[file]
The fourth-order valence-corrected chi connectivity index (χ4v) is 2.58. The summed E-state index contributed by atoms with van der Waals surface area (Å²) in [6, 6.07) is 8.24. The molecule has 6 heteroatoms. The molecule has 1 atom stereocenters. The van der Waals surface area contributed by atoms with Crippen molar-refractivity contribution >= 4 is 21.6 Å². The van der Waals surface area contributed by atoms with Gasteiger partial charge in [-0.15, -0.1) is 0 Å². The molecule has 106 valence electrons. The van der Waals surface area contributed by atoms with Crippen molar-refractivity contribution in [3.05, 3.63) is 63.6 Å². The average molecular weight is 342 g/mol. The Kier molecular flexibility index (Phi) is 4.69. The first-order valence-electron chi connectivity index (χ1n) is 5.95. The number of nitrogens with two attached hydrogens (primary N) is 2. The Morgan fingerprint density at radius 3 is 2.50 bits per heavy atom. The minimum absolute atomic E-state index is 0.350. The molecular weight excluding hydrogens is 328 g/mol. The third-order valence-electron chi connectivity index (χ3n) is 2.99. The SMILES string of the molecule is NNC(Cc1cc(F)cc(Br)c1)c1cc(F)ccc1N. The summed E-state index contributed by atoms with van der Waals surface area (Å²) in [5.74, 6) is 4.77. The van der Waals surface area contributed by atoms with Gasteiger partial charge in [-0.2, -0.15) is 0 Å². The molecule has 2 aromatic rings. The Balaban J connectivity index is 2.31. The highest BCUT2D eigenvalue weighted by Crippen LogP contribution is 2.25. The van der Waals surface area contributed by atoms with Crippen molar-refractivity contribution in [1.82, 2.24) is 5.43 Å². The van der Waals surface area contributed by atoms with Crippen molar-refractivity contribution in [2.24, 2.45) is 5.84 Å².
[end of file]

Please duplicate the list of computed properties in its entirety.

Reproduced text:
The fourth-order valence-corrected chi connectivity index (χ4v) is 2.58. The summed E-state index contributed by atoms with van der Waals surface area (Å²) in [6, 6.07) is 8.24. The molecule has 6 heteroatoms. The molecule has 1 atom stereocenters. The van der Waals surface area contributed by atoms with Crippen molar-refractivity contribution >= 4 is 21.6 Å². The van der Waals surface area contributed by atoms with Gasteiger partial charge in [-0.15, -0.1) is 0 Å². The molecule has 106 valence electrons. The van der Waals surface area contributed by atoms with Crippen molar-refractivity contribution in [3.05, 3.63) is 63.6 Å². The average molecular weight is 342 g/mol. The Kier molecular flexibility index (Phi) is 4.69. The first-order valence-electron chi connectivity index (χ1n) is 5.95. The number of nitrogens with two attached hydrogens (primary N) is 2. The Morgan fingerprint density at radius 3 is 2.50 bits per heavy atom. The minimum absolute atomic E-state index is 0.350. The molecular weight excluding hydrogens is 328 g/mol. The third-order valence-electron chi connectivity index (χ3n) is 2.99. The SMILES string of the molecule is NNC(Cc1cc(F)cc(Br)c1)c1cc(F)ccc1N. The summed E-state index contributed by atoms with van der Waals surface area (Å²) in [5.74, 6) is 4.77. The van der Waals surface area contributed by atoms with Gasteiger partial charge in [-0.2, -0.15) is 0 Å². The molecule has 2 aromatic rings. The Balaban J connectivity index is 2.31. The highest BCUT2D eigenvalue weighted by Crippen LogP contribution is 2.25. The van der Waals surface area contributed by atoms with Crippen molar-refractivity contribution in [1.82, 2.24) is 5.43 Å². The van der Waals surface area contributed by atoms with Crippen molar-refractivity contribution in [2.24, 2.45) is 5.84 Å².